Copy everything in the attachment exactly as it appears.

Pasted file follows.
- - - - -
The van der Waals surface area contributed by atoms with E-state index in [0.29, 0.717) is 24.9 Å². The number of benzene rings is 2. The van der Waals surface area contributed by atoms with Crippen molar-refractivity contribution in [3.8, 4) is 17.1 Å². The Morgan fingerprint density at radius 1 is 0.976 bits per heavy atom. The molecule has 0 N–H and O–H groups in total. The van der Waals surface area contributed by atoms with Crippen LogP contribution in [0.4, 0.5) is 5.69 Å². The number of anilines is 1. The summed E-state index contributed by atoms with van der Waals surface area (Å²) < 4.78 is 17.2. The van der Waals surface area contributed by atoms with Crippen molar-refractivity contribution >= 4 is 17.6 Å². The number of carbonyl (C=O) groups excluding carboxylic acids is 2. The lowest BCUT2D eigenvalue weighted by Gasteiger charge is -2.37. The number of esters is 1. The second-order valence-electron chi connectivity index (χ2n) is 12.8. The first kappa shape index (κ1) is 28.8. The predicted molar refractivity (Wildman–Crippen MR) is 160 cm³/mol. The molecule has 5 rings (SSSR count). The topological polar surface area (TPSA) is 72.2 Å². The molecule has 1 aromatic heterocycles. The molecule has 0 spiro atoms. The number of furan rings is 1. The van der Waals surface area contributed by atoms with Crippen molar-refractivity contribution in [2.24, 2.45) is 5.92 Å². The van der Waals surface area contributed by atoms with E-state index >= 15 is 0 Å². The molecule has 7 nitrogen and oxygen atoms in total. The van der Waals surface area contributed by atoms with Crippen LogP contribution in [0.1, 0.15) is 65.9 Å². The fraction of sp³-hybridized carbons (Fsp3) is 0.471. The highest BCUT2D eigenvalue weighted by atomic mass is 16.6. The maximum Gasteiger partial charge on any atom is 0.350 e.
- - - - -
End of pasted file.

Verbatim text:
The van der Waals surface area contributed by atoms with E-state index in [0.29, 0.717) is 24.9 Å². The number of benzene rings is 2. The van der Waals surface area contributed by atoms with Crippen molar-refractivity contribution in [3.8, 4) is 17.1 Å². The Morgan fingerprint density at radius 1 is 0.976 bits per heavy atom. The molecule has 0 N–H and O–H groups in total. The van der Waals surface area contributed by atoms with Crippen LogP contribution in [0.4, 0.5) is 5.69 Å². The number of anilines is 1. The summed E-state index contributed by atoms with van der Waals surface area (Å²) < 4.78 is 17.2. The van der Waals surface area contributed by atoms with Crippen molar-refractivity contribution >= 4 is 17.6 Å². The number of carbonyl (C=O) groups excluding carboxylic acids is 2. The lowest BCUT2D eigenvalue weighted by Gasteiger charge is -2.37. The number of esters is 1. The second-order valence-electron chi connectivity index (χ2n) is 12.8. The first kappa shape index (κ1) is 28.8. The predicted molar refractivity (Wildman–Crippen MR) is 160 cm³/mol. The molecule has 5 rings (SSSR count). The topological polar surface area (TPSA) is 72.2 Å². The molecule has 1 aromatic heterocycles. The molecule has 0 spiro atoms. The number of furan rings is 1. The van der Waals surface area contributed by atoms with Crippen molar-refractivity contribution in [2.24, 2.45) is 5.92 Å². The van der Waals surface area contributed by atoms with E-state index >= 15 is 0 Å². The molecule has 7 nitrogen and oxygen atoms in total. The van der Waals surface area contributed by atoms with Crippen LogP contribution in [0.1, 0.15) is 65.9 Å². The fraction of sp³-hybridized carbons (Fsp3) is 0.471. The highest BCUT2D eigenvalue weighted by atomic mass is 16.6. The maximum Gasteiger partial charge on any atom is 0.350 e.